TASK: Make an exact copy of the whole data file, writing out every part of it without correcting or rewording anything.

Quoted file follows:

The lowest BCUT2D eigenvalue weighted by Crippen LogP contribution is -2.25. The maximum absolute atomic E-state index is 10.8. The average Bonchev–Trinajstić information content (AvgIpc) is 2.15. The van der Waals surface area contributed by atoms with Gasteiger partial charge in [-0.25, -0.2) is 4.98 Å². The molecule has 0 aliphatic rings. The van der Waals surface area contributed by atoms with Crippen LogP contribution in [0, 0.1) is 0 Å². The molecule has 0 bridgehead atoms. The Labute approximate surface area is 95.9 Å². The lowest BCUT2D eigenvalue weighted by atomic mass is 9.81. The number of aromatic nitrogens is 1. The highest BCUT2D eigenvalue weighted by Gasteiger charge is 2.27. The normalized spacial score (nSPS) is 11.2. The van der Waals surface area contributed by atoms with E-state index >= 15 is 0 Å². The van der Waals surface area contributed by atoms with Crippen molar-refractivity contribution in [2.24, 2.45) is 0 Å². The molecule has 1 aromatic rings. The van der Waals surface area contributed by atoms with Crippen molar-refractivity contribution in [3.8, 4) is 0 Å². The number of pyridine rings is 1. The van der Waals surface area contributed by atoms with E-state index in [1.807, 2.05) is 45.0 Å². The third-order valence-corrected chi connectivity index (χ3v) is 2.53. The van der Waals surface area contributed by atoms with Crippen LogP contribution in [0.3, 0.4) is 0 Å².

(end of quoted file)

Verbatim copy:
The lowest BCUT2D eigenvalue weighted by Crippen LogP contribution is -2.25. The maximum absolute atomic E-state index is 10.8. The average Bonchev–Trinajstić information content (AvgIpc) is 2.15. The van der Waals surface area contributed by atoms with Gasteiger partial charge in [-0.25, -0.2) is 4.98 Å². The molecule has 0 aliphatic rings. The van der Waals surface area contributed by atoms with Crippen LogP contribution in [0, 0.1) is 0 Å². The molecule has 0 bridgehead atoms. The Labute approximate surface area is 95.9 Å². The lowest BCUT2D eigenvalue weighted by atomic mass is 9.81. The number of aromatic nitrogens is 1. The highest BCUT2D eigenvalue weighted by Gasteiger charge is 2.27. The normalized spacial score (nSPS) is 11.2. The van der Waals surface area contributed by atoms with E-state index >= 15 is 0 Å². The van der Waals surface area contributed by atoms with Crippen molar-refractivity contribution in [2.24, 2.45) is 0 Å². The molecule has 1 aromatic rings. The van der Waals surface area contributed by atoms with Crippen molar-refractivity contribution in [3.8, 4) is 0 Å². The number of pyridine rings is 1. The van der Waals surface area contributed by atoms with E-state index in [1.807, 2.05) is 45.0 Å². The third-order valence-corrected chi connectivity index (χ3v) is 2.53. The van der Waals surface area contributed by atoms with Crippen LogP contribution in [0.3, 0.4) is 0 Å².